Teak furniture is a good investment to make your outdoor patio area beautiful and functional. Keeping it clean without damaging the teak wood should be a priority. While you may see or read that you can pressure wash teak, this is a big no-no and can ruin your teak furniture.
I’ve worked with many different types of wood in my 20 year woodworking, DIY turned professional carpenter career. The best outdoor furniture is made out of tropical hardwoods like teak.
Teak is a unique wood with beautiful honey brown color and great strength. It’s been used by boat builders for many years for it’s ability to survive the ocean’s harsh environments.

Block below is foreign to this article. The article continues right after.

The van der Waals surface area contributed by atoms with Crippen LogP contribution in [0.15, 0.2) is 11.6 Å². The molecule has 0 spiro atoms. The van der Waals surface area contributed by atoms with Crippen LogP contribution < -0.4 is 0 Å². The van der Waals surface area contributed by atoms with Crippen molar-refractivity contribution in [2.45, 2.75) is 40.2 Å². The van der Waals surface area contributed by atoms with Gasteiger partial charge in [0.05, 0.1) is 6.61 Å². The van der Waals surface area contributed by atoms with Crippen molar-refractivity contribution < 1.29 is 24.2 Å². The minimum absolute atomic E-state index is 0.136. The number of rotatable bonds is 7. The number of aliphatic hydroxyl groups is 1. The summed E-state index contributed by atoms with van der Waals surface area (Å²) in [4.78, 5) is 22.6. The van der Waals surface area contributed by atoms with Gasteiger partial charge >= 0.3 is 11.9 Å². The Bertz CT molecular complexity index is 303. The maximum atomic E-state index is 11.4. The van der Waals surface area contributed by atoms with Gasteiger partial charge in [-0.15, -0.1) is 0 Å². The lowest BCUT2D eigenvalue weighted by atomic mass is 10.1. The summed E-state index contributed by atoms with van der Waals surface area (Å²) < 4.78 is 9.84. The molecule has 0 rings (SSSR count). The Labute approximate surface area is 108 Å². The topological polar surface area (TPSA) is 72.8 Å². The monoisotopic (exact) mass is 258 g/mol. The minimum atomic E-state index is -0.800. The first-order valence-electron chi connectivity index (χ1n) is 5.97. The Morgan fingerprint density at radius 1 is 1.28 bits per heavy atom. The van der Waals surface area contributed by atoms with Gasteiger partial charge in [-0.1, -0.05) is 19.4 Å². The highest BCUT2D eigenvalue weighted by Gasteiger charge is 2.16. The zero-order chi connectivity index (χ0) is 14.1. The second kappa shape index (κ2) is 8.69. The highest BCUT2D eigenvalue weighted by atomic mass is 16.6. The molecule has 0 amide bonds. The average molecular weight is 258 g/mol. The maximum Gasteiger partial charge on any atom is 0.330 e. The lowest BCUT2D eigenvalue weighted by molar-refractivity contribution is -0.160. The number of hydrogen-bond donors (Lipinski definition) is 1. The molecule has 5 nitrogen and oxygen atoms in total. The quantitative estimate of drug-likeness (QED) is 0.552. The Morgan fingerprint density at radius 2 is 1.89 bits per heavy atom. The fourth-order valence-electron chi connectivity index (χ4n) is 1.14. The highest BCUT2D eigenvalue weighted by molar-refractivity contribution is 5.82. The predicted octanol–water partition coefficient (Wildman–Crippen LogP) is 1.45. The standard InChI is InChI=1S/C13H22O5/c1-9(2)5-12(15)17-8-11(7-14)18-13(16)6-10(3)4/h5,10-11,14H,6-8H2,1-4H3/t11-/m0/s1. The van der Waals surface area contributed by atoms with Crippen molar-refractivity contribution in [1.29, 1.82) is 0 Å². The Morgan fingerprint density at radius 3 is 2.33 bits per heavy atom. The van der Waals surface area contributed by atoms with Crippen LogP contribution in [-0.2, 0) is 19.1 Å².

While other woods can twist and warp after exposure to UV rays, teak does not. Teak has its own oils to keep its wood fibers hydrated, so it doesn’t crack like other types of wood.
I’ll show you the best way to clean your teak furniture to look like new. No matter if your teak furniture is brand new or if it’s stained and weathered to gray.
Table of Contents
How to Clean New Teak Furniture
- Brush off any loose dirt
- Water down your furniture with garden hose
- Gently scrub remaining dirt off your teak furniture with mild soap and water mixture. Use a stiff brush but don’t use metal bristles as it will scratch the teak.
- If black spots have formed, try first a vinegar and water in a 1 to 4 ratio first. Allow mixture to soak on the teak for a minimum 15 minutes then scrub in and rinse off.